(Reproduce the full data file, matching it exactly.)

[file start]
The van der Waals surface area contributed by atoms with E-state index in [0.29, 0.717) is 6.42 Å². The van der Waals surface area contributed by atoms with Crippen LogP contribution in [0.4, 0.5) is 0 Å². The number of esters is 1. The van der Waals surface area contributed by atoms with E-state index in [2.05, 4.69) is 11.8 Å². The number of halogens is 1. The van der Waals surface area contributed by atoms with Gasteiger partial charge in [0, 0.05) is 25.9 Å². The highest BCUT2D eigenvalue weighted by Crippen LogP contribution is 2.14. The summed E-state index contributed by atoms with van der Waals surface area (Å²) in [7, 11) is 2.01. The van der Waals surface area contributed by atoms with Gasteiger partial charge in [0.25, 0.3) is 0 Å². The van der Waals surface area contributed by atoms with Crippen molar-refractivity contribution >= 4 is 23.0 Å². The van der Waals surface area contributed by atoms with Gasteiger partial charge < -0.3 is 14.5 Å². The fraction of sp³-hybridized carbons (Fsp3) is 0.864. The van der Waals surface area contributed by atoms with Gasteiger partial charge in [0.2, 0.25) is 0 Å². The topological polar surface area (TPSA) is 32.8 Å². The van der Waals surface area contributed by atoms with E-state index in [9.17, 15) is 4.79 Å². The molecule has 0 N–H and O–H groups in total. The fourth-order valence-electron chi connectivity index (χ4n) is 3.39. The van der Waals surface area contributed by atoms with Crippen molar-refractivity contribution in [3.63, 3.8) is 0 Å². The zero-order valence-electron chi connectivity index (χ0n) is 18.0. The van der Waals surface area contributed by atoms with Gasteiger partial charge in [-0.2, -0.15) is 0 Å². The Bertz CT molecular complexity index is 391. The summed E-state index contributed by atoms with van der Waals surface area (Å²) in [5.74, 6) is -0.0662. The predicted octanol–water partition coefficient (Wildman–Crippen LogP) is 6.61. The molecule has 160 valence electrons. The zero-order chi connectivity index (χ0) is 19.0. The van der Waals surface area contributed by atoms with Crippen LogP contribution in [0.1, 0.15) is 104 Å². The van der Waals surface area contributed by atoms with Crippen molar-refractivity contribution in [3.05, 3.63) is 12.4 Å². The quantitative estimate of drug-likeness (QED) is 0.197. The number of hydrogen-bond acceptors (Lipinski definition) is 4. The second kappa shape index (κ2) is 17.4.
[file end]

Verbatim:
The van der Waals surface area contributed by atoms with E-state index in [0.29, 0.717) is 6.42 Å². The van der Waals surface area contributed by atoms with Crippen LogP contribution in [0.4, 0.5) is 0 Å². The number of esters is 1. The van der Waals surface area contributed by atoms with E-state index in [2.05, 4.69) is 11.8 Å². The number of halogens is 1. The van der Waals surface area contributed by atoms with Gasteiger partial charge in [0, 0.05) is 25.9 Å². The highest BCUT2D eigenvalue weighted by Crippen LogP contribution is 2.14. The summed E-state index contributed by atoms with van der Waals surface area (Å²) in [7, 11) is 2.01. The van der Waals surface area contributed by atoms with Gasteiger partial charge in [0.25, 0.3) is 0 Å². The van der Waals surface area contributed by atoms with Crippen molar-refractivity contribution >= 4 is 23.0 Å². The van der Waals surface area contributed by atoms with Gasteiger partial charge < -0.3 is 14.5 Å². The fraction of sp³-hybridized carbons (Fsp3) is 0.864. The van der Waals surface area contributed by atoms with Gasteiger partial charge in [0.2, 0.25) is 0 Å². The topological polar surface area (TPSA) is 32.8 Å². The van der Waals surface area contributed by atoms with E-state index in [9.17, 15) is 4.79 Å². The molecule has 0 N–H and O–H groups in total. The fourth-order valence-electron chi connectivity index (χ4n) is 3.39. The van der Waals surface area contributed by atoms with Crippen molar-refractivity contribution in [3.63, 3.8) is 0 Å². The zero-order valence-electron chi connectivity index (χ0n) is 18.0. The van der Waals surface area contributed by atoms with Gasteiger partial charge in [-0.2, -0.15) is 0 Å². The Bertz CT molecular complexity index is 391. The summed E-state index contributed by atoms with van der Waals surface area (Å²) in [5.74, 6) is -0.0662. The predicted octanol–water partition coefficient (Wildman–Crippen LogP) is 6.61. The molecule has 160 valence electrons. The zero-order chi connectivity index (χ0) is 19.0. The van der Waals surface area contributed by atoms with Crippen LogP contribution in [0.1, 0.15) is 104 Å². The van der Waals surface area contributed by atoms with Crippen molar-refractivity contribution in [3.05, 3.63) is 12.4 Å². The quantitative estimate of drug-likeness (QED) is 0.197. The number of hydrogen-bond acceptors (Lipinski definition) is 4. The second kappa shape index (κ2) is 17.4.